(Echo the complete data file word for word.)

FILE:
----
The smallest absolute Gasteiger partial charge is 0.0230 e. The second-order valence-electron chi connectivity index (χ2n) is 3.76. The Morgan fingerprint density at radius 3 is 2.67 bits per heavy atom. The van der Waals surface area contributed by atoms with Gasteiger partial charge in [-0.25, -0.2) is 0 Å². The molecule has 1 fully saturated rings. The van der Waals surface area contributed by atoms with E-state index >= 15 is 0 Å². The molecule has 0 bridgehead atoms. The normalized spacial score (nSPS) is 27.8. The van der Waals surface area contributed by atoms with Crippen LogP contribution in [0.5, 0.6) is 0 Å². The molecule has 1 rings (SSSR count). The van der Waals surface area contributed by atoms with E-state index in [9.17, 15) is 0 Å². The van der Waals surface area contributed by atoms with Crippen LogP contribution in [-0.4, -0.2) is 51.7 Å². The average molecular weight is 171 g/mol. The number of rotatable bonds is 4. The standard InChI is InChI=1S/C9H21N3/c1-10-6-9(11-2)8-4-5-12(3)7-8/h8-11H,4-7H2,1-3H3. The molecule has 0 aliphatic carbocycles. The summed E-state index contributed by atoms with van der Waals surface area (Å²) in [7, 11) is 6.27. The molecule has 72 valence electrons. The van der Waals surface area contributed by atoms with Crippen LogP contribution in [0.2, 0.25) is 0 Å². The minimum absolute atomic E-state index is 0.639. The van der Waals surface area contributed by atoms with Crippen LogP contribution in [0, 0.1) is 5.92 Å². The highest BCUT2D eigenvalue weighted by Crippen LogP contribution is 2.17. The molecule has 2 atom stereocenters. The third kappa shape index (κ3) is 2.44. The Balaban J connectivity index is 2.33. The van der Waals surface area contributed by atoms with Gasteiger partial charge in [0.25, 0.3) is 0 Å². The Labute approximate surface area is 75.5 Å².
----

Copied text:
The smallest absolute Gasteiger partial charge is 0.0230 e. The second-order valence-electron chi connectivity index (χ2n) is 3.76. The Morgan fingerprint density at radius 3 is 2.67 bits per heavy atom. The van der Waals surface area contributed by atoms with Gasteiger partial charge in [-0.25, -0.2) is 0 Å². The molecule has 1 fully saturated rings. The van der Waals surface area contributed by atoms with E-state index >= 15 is 0 Å². The molecule has 0 bridgehead atoms. The normalized spacial score (nSPS) is 27.8. The van der Waals surface area contributed by atoms with Crippen LogP contribution in [0.5, 0.6) is 0 Å². The molecule has 1 rings (SSSR count). The van der Waals surface area contributed by atoms with E-state index in [9.17, 15) is 0 Å². The van der Waals surface area contributed by atoms with Crippen LogP contribution in [-0.4, -0.2) is 51.7 Å². The average molecular weight is 171 g/mol. The number of rotatable bonds is 4. The standard InChI is InChI=1S/C9H21N3/c1-10-6-9(11-2)8-4-5-12(3)7-8/h8-11H,4-7H2,1-3H3. The molecule has 0 aliphatic carbocycles. The summed E-state index contributed by atoms with van der Waals surface area (Å²) in [7, 11) is 6.27. The molecule has 72 valence electrons. The van der Waals surface area contributed by atoms with Crippen LogP contribution in [0.2, 0.25) is 0 Å². The minimum absolute atomic E-state index is 0.639. The van der Waals surface area contributed by atoms with Crippen LogP contribution in [0, 0.1) is 5.92 Å². The highest BCUT2D eigenvalue weighted by Crippen LogP contribution is 2.17. The molecule has 2 atom stereocenters. The third kappa shape index (κ3) is 2.44. The Balaban J connectivity index is 2.33. The van der Waals surface area contributed by atoms with Gasteiger partial charge in [0.25, 0.3) is 0 Å². The Labute approximate surface area is 75.5 Å².